On The Money Trail
Choices abound on how best to pay for college
For parents who struggle like Sisyphus to overcome mountainous college expenses, only to be frustrated by the system, a bit of relief may be in sight.
No, college costs aren't coming down. Not even close-private schools are projected to raise tuition and fees about 5
But while the cost of an education keeps growing at a significantly faster clip than inflation, the tools parents can use to cover these expenses are also starting to improve.
Politicians of all stripes are wooing voters by helping them to pay down tuition with free money. Many of the new scholarships are small and require serious hoop-jumping. But they may represent a reversal of the long erosion of the best financial aid-grants or scholarships that don't have to be repaid.
The single biggest pot of free money, the federal government's Pell grant program, just got a little bigger and may soon become even more generous. Congressional Democrats and Republicans joined together earlier this year to raise the Pell grant, which goes to students from low-income families, by $260 to a maximum of $4,310. That's the first increase in four years.
One controversial program is also one of the newest. Starting last fall, low-income high school students who get good grades and take tough courses have been eligible for $750 freshman-year Academic Competitiveness Grants. Low-income upperclassmen who get good grades and major in certain sciences or languages can also now qualify for up to $4,000 in Smart Grants (http://www.studentaid.ed.gov/PORTALSWebApp/students/english/NewPrograms.jsp).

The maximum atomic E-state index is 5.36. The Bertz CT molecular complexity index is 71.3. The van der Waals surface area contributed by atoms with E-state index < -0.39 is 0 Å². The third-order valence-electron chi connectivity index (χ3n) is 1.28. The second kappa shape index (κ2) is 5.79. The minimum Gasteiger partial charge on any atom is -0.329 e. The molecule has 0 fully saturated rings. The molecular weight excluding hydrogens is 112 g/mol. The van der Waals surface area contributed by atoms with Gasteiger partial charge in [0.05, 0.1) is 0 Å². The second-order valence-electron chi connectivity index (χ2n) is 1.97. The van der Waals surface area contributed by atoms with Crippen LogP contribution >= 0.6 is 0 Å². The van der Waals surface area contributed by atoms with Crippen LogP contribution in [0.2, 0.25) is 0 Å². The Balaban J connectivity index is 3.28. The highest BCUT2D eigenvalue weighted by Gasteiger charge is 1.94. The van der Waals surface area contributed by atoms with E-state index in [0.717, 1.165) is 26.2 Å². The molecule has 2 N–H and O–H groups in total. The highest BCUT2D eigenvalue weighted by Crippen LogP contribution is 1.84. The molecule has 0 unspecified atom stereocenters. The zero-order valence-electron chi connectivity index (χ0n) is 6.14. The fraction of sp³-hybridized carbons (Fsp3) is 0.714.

President Bush has proposed increasing the size of these grants. But Education Secretary Margaret Spellings recently noted that while 40 percent of high school seniors were eligible for Pell grants, only 4 percent had the grades and courses needed to qualify for ACGs and that only half of the appropriated ACG money had been distributed.
Meanwhile, others are sending students even more money. Wyoming, for instance, is in its first year of giving grants of up to $3,200 to any student with good grades, and even more to needy students with good grades (http://www.hathawayscholarships.com/).And Delaware is in its first year of offering two years' worth of in-state tuition to high schoolers with at least a C-plus grade-point average (http://seedscholarship.delaware.gov/index.html).
High school seniors still have a few chances to raise cash, if they act quickly. Those who haven't filled out the Free Application for Federal Student Aid, or FAFSA (http://www.fafsa.ed.gov/), should do so as soon as possible, since many colleges hand out aid on a first-come, first-served basis. At this late date, one of the best hopes for students feeling priced out of their favorite college is to file an appeal with a college's aid office before sending in a deposit.